Although whole-genome sequencing has provided novel insights into Neisseria meningitidis, many open reading frames have only been annotated as hypothetical proteins with unknown biological functions. Our previous genetic analyses revealed that the hypothetical protein, NMB1345, plays a crucial role in meningococcal infection in human brain microvascular endothelial cells; however, NMB1345 has no homology to any identified protein in databases and its physiological function could not be elucidated using pre-existing methods. Among the many biological technologies to examine transient protein-protein interaction in vivo, one of the developed methods is genetic code expansion with non-canonical amino acids (ncAAs) utilizing a pyrrolysyl-tRNA synthetase/tRNAPyl pair from Methanosarcina species: However, this method has never been applied to assign function-unknown proteins in pathogenic bacteria. In the present study, we developed a new method to genetically incorporate ncAAs-encoded photocrosslinking probes into N. meningitidis by utilizing a pyrrolysyl-tRNA synthetase/tRNAPyl pair and elucidated the biological function(s) of the NMB1345 protein. The results revealed that the NMB1345 protein directly interacts with PilE, a major component of meningococcal pili, and further physicochemical and genetic analyses showed that the interaction between the NMB1345 protein and PilE was important for both functional pilus formation and meningococcal infectious ability in N. meningitidis. The present study using this new methodology for N. meningitidis provides novel insights into meningococcal pathogenesis by assigning the function of a hypothetical protein.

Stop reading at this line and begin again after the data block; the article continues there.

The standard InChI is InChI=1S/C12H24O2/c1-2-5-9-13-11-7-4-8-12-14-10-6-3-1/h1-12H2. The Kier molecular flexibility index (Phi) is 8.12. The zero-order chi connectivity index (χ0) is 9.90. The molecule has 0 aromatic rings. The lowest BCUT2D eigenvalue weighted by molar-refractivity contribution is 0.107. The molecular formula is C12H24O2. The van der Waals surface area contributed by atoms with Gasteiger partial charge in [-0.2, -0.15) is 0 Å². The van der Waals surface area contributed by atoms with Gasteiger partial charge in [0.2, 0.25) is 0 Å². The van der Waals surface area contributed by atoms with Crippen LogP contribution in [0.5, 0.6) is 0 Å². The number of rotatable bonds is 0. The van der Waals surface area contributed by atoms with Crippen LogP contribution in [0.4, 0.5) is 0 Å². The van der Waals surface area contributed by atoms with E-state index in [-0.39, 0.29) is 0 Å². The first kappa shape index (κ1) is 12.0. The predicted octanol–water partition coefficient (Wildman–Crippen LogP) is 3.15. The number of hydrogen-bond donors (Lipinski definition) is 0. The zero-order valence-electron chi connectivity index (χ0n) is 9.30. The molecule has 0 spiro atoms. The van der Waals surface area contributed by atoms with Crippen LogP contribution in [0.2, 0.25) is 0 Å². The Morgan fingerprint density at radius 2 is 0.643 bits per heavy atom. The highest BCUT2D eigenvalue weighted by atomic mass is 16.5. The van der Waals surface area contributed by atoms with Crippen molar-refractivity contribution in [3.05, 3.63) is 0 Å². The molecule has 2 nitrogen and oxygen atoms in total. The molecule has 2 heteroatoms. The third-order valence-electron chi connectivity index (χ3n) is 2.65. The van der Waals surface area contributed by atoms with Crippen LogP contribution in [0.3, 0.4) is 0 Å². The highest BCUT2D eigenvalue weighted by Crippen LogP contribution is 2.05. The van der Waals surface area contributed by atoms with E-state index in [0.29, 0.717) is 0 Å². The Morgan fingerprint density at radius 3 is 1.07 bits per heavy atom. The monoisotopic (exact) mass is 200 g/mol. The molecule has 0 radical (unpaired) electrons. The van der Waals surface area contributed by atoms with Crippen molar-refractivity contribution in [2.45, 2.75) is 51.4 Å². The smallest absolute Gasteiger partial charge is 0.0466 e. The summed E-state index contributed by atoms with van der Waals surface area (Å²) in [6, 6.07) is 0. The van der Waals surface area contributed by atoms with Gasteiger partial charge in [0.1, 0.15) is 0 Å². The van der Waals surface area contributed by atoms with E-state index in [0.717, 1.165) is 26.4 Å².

ASJC Scopus subject areas
- Biochemistry, Genetics and Molecular Biology(all)
- Agricultural and Biological Sciences(all)